Death Valley, California

Sunday, May 20, 2018

For a family that doesn’t particularly like hot weather, we find it odd that Death Valley is one of our favorite places to visit.  In fact, we love it so much that we talked my dad into adding a day to our coast to coast road trip so that we could take him there.  This marks our third visit!

Ridgecrest is a good place to stay the night before going to Death Valley (at least coming from the west; coming from the east, Las Vegas is a good option). There’s not exactly much to do in Ridgecrest, but it has decent hotel options, it is only an hour away from the park entrance, and if you get the hotel breakfast right when it opens, you can get to Death Valley while it is still reasonably cool, leave as soon as the temperatures reach their peak, and still have plenty of time to see the highlights.

We stopped at the first ranger station and picked up John’s free 4th Grade Park Pass, which is a great thing to know about if you have a 4th grader in the family.  We also could have used my dad’s pass, but John was excited about getting his own card.

About 20 minutes later we arrived at everyone’s favorite stop, the sand dunes.  A few minutes after entering, a couple that looked like they were about ready to die told us that the distances were deceiving, that they ran out of water, and that they didn’t have any more in their car.  While at home, the boys had made fun of me when I loaded our 6 gallons of water (hopefully to use with our refillable water bottles, and not the radiator), plus a case of 35 water bottles into our car, but they suddenly saw the value of it when I walked the couple back to our car and gave away one of our gallons of water.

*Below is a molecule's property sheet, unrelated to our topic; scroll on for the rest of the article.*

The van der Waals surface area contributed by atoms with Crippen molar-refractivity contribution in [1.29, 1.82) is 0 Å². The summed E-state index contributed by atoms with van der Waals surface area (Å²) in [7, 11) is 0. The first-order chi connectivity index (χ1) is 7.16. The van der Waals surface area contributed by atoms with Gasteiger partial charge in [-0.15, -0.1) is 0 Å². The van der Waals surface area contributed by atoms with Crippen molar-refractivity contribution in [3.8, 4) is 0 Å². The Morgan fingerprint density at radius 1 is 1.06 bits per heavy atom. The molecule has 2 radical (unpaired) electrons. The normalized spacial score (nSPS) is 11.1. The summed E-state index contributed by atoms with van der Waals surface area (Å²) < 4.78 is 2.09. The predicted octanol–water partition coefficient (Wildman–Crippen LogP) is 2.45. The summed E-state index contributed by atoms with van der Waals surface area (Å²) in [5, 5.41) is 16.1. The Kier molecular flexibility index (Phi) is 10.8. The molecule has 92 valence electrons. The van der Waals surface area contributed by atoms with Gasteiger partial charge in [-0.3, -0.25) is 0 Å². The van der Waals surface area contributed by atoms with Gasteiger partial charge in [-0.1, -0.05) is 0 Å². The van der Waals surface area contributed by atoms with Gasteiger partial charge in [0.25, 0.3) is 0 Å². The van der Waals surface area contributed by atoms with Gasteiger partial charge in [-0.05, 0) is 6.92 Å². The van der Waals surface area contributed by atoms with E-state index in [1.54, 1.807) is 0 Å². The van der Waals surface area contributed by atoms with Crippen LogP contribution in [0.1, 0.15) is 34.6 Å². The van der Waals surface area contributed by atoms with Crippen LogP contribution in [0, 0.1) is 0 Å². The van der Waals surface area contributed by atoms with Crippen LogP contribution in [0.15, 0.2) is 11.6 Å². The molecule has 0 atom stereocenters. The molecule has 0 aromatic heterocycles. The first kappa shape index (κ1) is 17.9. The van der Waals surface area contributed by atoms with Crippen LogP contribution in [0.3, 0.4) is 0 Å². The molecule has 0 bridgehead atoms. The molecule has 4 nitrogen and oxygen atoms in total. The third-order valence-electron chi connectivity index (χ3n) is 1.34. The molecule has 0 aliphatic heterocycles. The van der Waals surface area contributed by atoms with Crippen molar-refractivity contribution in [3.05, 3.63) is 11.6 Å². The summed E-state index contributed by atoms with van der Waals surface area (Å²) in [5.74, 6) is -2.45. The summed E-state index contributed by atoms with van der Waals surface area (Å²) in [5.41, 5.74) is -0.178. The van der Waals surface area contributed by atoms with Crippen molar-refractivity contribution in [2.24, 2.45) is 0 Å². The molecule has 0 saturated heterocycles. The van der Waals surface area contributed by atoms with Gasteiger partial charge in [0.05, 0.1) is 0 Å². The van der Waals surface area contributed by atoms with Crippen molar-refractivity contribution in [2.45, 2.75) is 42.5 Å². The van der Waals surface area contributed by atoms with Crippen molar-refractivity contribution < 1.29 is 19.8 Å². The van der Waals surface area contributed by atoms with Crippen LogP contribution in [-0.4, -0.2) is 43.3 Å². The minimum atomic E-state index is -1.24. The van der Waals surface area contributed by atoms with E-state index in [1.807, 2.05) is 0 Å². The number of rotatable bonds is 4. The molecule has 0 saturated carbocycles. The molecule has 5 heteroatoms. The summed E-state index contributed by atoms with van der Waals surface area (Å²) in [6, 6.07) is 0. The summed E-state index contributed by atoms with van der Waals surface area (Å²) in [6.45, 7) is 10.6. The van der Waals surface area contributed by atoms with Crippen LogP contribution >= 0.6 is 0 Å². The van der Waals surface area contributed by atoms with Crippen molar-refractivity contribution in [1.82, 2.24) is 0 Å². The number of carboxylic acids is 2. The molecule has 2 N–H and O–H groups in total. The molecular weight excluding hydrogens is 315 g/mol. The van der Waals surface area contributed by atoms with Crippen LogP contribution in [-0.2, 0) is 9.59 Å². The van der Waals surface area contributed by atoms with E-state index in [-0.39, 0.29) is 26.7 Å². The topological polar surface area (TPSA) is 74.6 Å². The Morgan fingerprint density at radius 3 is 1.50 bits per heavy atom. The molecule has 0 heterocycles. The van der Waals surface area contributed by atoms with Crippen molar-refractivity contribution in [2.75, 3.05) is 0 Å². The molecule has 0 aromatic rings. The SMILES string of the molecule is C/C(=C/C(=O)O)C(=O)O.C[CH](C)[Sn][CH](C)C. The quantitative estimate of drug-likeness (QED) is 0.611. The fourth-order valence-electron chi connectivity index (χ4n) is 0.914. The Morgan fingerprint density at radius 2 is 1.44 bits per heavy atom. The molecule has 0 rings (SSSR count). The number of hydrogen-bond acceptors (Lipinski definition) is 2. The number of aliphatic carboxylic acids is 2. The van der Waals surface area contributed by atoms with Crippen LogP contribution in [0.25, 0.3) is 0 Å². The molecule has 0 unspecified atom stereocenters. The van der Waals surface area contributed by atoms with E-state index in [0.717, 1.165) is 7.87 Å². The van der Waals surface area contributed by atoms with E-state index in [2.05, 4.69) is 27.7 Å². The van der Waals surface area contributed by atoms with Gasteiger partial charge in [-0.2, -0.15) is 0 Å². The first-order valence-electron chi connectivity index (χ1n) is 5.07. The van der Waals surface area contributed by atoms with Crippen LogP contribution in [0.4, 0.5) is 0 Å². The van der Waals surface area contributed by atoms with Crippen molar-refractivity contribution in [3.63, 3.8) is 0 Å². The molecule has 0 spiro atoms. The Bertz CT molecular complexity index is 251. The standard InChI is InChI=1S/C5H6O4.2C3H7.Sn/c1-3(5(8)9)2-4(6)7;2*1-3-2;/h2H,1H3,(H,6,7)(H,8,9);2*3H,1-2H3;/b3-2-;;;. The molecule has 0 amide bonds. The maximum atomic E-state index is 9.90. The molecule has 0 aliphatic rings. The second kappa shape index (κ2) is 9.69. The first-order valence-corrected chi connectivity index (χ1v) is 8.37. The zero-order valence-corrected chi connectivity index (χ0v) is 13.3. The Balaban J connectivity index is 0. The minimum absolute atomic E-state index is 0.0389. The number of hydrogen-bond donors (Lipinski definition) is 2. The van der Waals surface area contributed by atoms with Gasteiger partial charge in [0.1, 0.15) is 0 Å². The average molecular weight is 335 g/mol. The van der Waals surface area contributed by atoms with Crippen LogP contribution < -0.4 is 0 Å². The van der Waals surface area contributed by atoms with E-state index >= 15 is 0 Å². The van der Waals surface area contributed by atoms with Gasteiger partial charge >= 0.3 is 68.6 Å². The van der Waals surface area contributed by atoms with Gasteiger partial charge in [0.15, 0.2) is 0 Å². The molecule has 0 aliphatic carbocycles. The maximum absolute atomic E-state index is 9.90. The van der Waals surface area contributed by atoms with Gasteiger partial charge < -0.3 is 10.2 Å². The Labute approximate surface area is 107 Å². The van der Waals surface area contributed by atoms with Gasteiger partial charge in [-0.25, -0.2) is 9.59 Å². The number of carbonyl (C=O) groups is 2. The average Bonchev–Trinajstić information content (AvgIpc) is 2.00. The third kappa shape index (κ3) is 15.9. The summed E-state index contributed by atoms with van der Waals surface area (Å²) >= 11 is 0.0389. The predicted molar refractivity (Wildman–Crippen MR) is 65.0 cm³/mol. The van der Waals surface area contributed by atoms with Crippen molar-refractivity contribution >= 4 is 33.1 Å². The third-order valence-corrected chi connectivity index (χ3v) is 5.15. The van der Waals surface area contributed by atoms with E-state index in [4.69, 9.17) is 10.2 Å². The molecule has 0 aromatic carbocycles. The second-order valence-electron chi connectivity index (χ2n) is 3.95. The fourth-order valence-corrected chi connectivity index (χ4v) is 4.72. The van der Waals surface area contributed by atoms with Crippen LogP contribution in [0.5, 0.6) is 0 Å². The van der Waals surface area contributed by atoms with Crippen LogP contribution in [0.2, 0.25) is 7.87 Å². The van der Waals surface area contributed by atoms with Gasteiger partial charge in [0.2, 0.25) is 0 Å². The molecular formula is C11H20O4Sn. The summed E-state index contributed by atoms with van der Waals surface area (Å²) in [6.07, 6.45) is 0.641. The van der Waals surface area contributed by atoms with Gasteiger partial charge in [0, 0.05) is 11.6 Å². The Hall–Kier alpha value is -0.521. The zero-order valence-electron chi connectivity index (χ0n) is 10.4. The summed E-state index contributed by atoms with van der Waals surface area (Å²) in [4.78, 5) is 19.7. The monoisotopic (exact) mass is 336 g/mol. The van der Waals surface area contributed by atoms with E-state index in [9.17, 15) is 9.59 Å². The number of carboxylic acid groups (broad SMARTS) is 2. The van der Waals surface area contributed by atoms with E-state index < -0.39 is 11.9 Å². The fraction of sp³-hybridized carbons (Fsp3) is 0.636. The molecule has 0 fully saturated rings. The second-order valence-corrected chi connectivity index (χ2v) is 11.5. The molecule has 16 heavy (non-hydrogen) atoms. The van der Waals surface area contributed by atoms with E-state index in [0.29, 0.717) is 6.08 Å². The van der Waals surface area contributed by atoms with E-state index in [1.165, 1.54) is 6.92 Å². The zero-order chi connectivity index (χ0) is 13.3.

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We then continued back out into the dunes.  The boys love racing up and down the sandy hills.  The first time we came to Death Valley, they were doing summersaults down the hills, but when we arrived in Las Vegas, John had some painful marking on his leg that could have been a cactus scratch, a snake bite, a spider bite, a scorpion sting, or some other unpleasant malady.  Since then, skin contact with the sand is strongly discouraged.

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Some of the hills were quite steep, and the heat was starting to come in, so by the time we made it back to the car, everyone was happy to refill their water and sit in the air conditioned car.

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We continued on to Furnace Springs, which is a nice oasis in the middle of the desert.  The visitor center has a small, but nice museum that gives a bit of information about the history and wildlife of the area.  There is also a thermometer outside the center.  It only read 96 degrees, which was nice since it has been up to 112 when we have visited in the past.  The all time high in Death Valley was 134 degrees!  We were very appreciative of the gas station next door to the visitor center, and topped off the tank “just in case.”

The main disappointment was that the (small but interesting) Borax Museum was under renovation.  When we had been there in the past, I found the geology information to be quite interesting.  Even though the main museum was closed, we could still see the mining equipment in the back yard, but it was much too hot for the kids to take much interest.